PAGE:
Hong Kong–United Kingdom relations
Hong Kong–United Kingdom relations refers to international relations between the post-colonial Hong Kong and the United Kingdom. Hong Kong was a British colony from 1841 to 1941 and again from 1945 to 1997 when sovereignty was handed over to China. UK policy towards Hong Kong is underpinned by its substantial commercial interests, and fulfilling obligation as the other signatory of Sino–British Joint Declaration on the future of Hong Kong, in addition to support Hong Kong's mini-constitution, the Basic Law, and in accordance with China's policy of observing "one country, two systems".
|Hong Kong Economic and Trade Office (London)||British Consulate-General, Hong Kong|
|Director-General Winky So||Consulate-General Brian Davidson|
The United Kingdom and the group of offshore islands in the southeastern Pearl River Delta that is today known as Hong Kong have had a long history, playing a deeply important role in the formation of the modern Hong Kong. Sovereignty of Hong Kong was ceded to the UK "in perpetuity" on 29 August 1842 through the Treaty of Nanking. The UK further expanded the territory of Hong Kong in 1860 by another cessation, plus a 99-year lease of the New Territories in 1898.
The stability, security, and predictability of British law and government enabled Hong Kong to flourish as a centre for international trade. Localisation of tertiary institutions, the Hong Kong government and the independent Judiciary in the run-up to the 1997 Handover of sovereignty, caused a progressive retirement of resident British citizens in Hong Kong Civil Service into a minority.
Articles 151, 153 and 155 of Hong Kong Basic Law permits Hong Kong to conclude non-military bilateral agreements with foreign countries, while articles 152 permits Hong Kong joining international organisations.
Both Hong Kong and the UK are full members of FATF and World Trade Organization, and are bilateral participants on air services agreement (since July 1997), Investment Promotion and Protection Agreement (since April 1999), Mutual Legal Assistance Agreement (since 2002), Surrender of Fugitive Offenders and Transfer of Sentenced People Agreements (since March, 1998), and Double Taxation Avoidance Agreement (since 2010). Hong Kong institutions still retain full and associate memberships in Association of Commonwealth Universities and other appropriate organisations under the Commonwealth Foundation umbrella.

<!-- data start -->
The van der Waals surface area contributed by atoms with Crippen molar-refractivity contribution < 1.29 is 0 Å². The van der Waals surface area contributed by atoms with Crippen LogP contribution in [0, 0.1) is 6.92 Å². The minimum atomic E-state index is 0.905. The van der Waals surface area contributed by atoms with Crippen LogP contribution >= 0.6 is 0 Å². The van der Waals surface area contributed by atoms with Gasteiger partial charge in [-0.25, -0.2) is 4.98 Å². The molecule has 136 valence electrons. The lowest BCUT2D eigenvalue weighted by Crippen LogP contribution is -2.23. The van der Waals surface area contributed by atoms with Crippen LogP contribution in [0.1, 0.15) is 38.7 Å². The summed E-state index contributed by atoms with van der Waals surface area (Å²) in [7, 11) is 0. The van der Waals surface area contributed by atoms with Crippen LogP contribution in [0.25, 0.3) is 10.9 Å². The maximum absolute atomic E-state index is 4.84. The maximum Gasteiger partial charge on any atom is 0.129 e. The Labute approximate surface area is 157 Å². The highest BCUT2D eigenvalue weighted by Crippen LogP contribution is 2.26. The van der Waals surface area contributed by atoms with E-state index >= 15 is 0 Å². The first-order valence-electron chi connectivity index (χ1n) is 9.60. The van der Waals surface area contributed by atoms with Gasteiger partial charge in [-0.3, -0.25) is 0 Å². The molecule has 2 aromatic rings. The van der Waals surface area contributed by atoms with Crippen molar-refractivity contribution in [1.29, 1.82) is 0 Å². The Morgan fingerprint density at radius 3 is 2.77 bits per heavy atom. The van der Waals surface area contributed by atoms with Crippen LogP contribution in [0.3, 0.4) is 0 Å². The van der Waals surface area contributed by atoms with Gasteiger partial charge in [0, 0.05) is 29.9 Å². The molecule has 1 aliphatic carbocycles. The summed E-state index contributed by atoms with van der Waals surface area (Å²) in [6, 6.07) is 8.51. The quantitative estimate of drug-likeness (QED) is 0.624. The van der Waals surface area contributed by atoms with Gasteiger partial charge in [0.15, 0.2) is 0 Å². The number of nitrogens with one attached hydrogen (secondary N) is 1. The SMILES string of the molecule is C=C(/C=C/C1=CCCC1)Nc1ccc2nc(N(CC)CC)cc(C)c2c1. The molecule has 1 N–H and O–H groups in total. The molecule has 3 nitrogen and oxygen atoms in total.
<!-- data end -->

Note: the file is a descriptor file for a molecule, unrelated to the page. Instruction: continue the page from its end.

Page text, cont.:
Articles 82 and 92 of Hong Kong Basic Law permits Hong Kong to invite judges from other common law jurisdictions to sit on the Court of Final Appeal. Hong Kong Government continues to hire, promote, and appoint British citizens with Right of Abode in Hong Kong or not, to senior posts in Hong Kong Police Force, and Hong Kong Judiciary. Lord Hoffmann, Lord Clarke of Stone-cum-Ebony, Lord Phillips of Worth Matravers are appointed to the Court of Final Appeal as non-permanent justices from other common law jurisdictions. Articles 99, 100, and 101 of Hong Kong Basic Law permits the continuous hiring of British citizens for posts in Hong Kong Civil Service, except policy-decision making posts.
As co-signatory of the Joint Declaration with the People's Republic of China, the UK retains an enduring commitment to Hong Kong after the transfer of sovereignty in 1997, including regular semi-annual reports on Hong Kong to the UK parliament, and providing appropriate service to British National (Overseas).
The British Consulate-General has been representing the UK Government from 1 Supreme Court Road in Hong Kong, since the Handover of Hong Kong Sovereignty in July 1997. In the UK, the Hong Kong SAR is represented through the Hong Kong Economic and Trade Office at Grafton Street in London's Mayfair.
Trade and investment
The hundreds of UK companies are based in Hong Kong. Hong Kong remains the springboard to the Greater China market. Over 300 UK-based companies have regional headquarters or offices in Hong Kong, and many more are expected to come, to serve Hong Kong's domestic market.